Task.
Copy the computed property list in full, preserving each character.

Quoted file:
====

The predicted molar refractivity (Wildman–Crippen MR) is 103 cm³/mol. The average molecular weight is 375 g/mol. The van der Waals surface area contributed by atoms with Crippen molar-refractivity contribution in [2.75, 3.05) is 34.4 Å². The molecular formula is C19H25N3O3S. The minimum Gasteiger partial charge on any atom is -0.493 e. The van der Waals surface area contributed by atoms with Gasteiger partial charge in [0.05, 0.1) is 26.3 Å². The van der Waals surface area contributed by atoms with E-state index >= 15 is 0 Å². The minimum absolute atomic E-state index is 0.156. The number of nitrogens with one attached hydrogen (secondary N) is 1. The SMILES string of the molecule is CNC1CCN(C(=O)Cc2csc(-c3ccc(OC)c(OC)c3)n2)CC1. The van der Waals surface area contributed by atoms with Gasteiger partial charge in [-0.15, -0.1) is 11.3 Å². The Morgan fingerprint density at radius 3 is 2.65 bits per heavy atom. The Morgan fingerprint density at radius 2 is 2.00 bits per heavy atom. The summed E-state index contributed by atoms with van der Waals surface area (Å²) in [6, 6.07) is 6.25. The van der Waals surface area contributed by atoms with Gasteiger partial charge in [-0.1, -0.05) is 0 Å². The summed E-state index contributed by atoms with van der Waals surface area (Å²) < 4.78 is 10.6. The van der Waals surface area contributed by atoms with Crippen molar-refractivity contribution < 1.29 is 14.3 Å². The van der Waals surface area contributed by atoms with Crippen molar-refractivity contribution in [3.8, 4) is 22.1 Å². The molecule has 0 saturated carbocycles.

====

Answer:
The predicted molar refractivity (Wildman–Crippen MR) is 103 cm³/mol. The average molecular weight is 375 g/mol. The van der Waals surface area contributed by atoms with Crippen molar-refractivity contribution in [2.75, 3.05) is 34.4 Å². The molecular formula is C19H25N3O3S. The minimum Gasteiger partial charge on any atom is -0.493 e. The van der Waals surface area contributed by atoms with Gasteiger partial charge in [0.05, 0.1) is 26.3 Å². The van der Waals surface area contributed by atoms with E-state index >= 15 is 0 Å². The minimum absolute atomic E-state index is 0.156. The number of nitrogens with one attached hydrogen (secondary N) is 1. The SMILES string of the molecule is CNC1CCN(C(=O)Cc2csc(-c3ccc(OC)c(OC)c3)n2)CC1. The van der Waals surface area contributed by atoms with Gasteiger partial charge in [-0.15, -0.1) is 11.3 Å². The Morgan fingerprint density at radius 3 is 2.65 bits per heavy atom. The Morgan fingerprint density at radius 2 is 2.00 bits per heavy atom. The summed E-state index contributed by atoms with van der Waals surface area (Å²) in [6, 6.07) is 6.25. The van der Waals surface area contributed by atoms with Gasteiger partial charge in [-0.1, -0.05) is 0 Å². The summed E-state index contributed by atoms with van der Waals surface area (Å²) < 4.78 is 10.6. The van der Waals surface area contributed by atoms with Crippen molar-refractivity contribution < 1.29 is 14.3 Å². The van der Waals surface area contributed by atoms with Crippen molar-refractivity contribution in [3.8, 4) is 22.1 Å². The molecule has 0 saturated carbocycles.